A Perfect Day in Copenhagen

Danish design is impressive. My mother and father told me this when they visited in 1963 and with this being our second visit to Copenhagen, we couldn't agree more.  Copenhagen is elegant with its foot in the past, but always looking forward to the future with sleek clean lines in its modern architecture.

We walked down the waterfront this morning to Amalienborg Palace with its fountain down on the water's edge. We learned that if the flag is hoisted above the palace, the crown prince is in residence and today the flag was flying much to everyone's pleasure.

Young royal guards dressed in outfits fit for royalty walked back and forth and stood motionless with their arms folded.  On their heads was a 12 pound hat made of Canadian bear fur that they can only take off if it's above 30 Celsius. There's something about palace guards that makes people want to pose. Tourists jumped happily beside them for a grip and grin photo, but if they leaned in too close, they were nudged aside with the guard's gloved hand.

These guards were more than decorative. They may have been wearing the same uniform for over 100 years, but in their hands was a very 21st century weapon.  Suddenly the royal doors to the garage swung open. All cameras were aimed ready to see who was leaving.  I pictured a slick black Mercedes or BMW with tinted windows, but instead it was a smart looking BMW electric sports car with men in suits inside.  A second car that pulled out was a BMW electric car with a woman driving it.

A short metro ride took us to Our Savior's Church. It was beautiful inside with an old pipe organ that took up an entire upper wall and was from the 17th century.

The main attraction of the church is the wooden tower with a sweeping panoramic view of the city and an opportunity to climb further to the top on stairs that wrap around the outside of the church.  Climbing the stairs was a bit of a challenge. What started out as a wooden staircase, turned quickly into a series of steep narrow steps with twists and turns. Toward the top people huddled in corners or clung to the center wooden pole to allow people to pass. I found it a bit scary going down, but when asked by a tourist going up if it was all worth it, I gave an enthusiastic yes.  From the top of the church we could see Tivoli and the SAS building which is a hotel where my parents stayed designed by Arne Jacobsen.

Illums Bolighus is an amazing Danish store with beautiful Danish designed items.  It's a store that was created by appointment to Her Majesty the Queen of Denmark.  There is something for every price range from a small wooden soldier to a handsomely carved animal selling for hundreds of dollars plus furniture which I am sure was incredible. I smiled to myself when I found a wooden bear my mother had bought in 1963. It still looked stylish today. While admiring some stylish Eco water bottles, my thoughts were interrupted with, "Those bottles are the perfect Danish design created with no glue." Apparently we were too enthusiastic about the bottles because suddenly the salesman was giving us a tour of fine glass tea and coffee pots with a unique "Danish twist" as he put it. We had to politely say thank you to get away and with that we were informed that we shouldn't bother with the upper two floors because they were more expensive.  We chose some great items and left pleased with our purchases.  For David's mother, we chose a beautiful hand carved wooden dog, and for ourselves some beautiful art prints,  and a handmade beaver.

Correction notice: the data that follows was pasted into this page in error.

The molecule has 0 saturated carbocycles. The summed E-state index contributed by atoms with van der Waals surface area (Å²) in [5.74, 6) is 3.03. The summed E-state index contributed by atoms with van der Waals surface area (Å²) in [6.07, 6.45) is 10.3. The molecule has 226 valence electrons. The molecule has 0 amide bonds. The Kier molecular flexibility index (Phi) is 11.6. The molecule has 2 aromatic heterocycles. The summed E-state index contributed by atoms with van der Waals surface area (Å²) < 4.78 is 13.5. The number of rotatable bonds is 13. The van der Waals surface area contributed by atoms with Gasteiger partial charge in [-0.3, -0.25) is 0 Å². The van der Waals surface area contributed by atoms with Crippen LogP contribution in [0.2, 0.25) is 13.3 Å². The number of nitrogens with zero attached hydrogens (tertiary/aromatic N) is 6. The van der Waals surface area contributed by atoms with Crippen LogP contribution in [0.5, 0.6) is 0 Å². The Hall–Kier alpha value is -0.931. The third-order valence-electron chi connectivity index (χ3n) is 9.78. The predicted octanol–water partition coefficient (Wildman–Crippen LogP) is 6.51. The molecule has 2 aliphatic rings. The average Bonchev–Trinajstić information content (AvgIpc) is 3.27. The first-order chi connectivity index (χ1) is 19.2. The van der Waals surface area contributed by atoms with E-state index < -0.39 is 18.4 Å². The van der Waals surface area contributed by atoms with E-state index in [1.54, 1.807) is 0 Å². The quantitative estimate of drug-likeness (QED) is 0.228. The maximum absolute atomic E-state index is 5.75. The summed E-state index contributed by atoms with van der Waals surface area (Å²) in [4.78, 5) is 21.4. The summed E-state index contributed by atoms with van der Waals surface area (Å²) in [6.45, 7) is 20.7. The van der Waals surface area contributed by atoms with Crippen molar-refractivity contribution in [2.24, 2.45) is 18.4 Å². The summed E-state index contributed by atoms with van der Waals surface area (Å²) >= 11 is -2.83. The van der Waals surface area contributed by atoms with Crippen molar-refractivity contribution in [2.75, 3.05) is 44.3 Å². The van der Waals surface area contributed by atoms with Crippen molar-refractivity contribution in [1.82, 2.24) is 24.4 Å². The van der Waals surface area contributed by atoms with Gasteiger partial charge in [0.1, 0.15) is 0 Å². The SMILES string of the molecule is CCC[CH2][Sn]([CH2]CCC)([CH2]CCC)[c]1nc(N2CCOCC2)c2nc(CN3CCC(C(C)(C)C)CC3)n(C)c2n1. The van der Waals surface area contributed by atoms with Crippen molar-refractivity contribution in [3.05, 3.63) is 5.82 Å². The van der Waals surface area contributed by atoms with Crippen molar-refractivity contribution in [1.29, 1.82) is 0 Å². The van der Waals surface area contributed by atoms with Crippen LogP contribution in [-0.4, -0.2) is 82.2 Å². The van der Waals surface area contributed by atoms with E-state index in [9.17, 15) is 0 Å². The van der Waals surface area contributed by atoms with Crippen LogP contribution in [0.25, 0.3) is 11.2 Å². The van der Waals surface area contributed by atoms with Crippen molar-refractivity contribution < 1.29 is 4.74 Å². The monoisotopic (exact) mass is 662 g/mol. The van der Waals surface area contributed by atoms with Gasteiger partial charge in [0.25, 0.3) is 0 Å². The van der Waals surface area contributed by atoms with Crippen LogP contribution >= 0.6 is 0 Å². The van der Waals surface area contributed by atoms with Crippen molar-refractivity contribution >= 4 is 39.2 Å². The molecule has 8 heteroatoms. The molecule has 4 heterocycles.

One cannot come to Copenhagen without taking a canal boat ride. Our guide pointed out all the modern buildings and told us their story. One glass building called the Black Diamond building which is the Copenhagen library is shaped like a diamond so that when the sun reflects off the sea, the windows will   glitter like diamonds. We passed the royal yacht and saw two cruise ships head out to see.

Before heading back in, we stopped by the Little Mermaid statue which was surrounded by tourists. She sits on a rock just offshore, but has been vandalized several times. "The Little Mermaid has had her head chopped off twice," said our guide,"and the first person to do it was an artist who threw the head in a lake and wrote a book about it."

Tonight we went to Tivoli. It is a magical place at night with tiny ponds, fountains, retro games, and thousands of tiny lights. Once again it's an example of how Copenhagen has one foot in the past, but looks forward to the future. There are sleek roller coasters and an airplane ride that looks positively terrifying just to watch as it tosses and turns its screaming passengers about.  Yet there are rides that are probably from the 40s and children are enjoying them just as much today.  There are wooden boats, small Ferris wheels that look like a hot air balloon is over each seat, and merry-go-rounds with giraffes and elephants.

We played an old horse racing game where the horses move depending on which slot you throw balls into. Dave is very good at it and won a tiny teddy bear. Walking back to our hotel we both agreed, Copenhagen is a great city and we hope to return again soon.


Susan Erickson said…
Copenhagen does look

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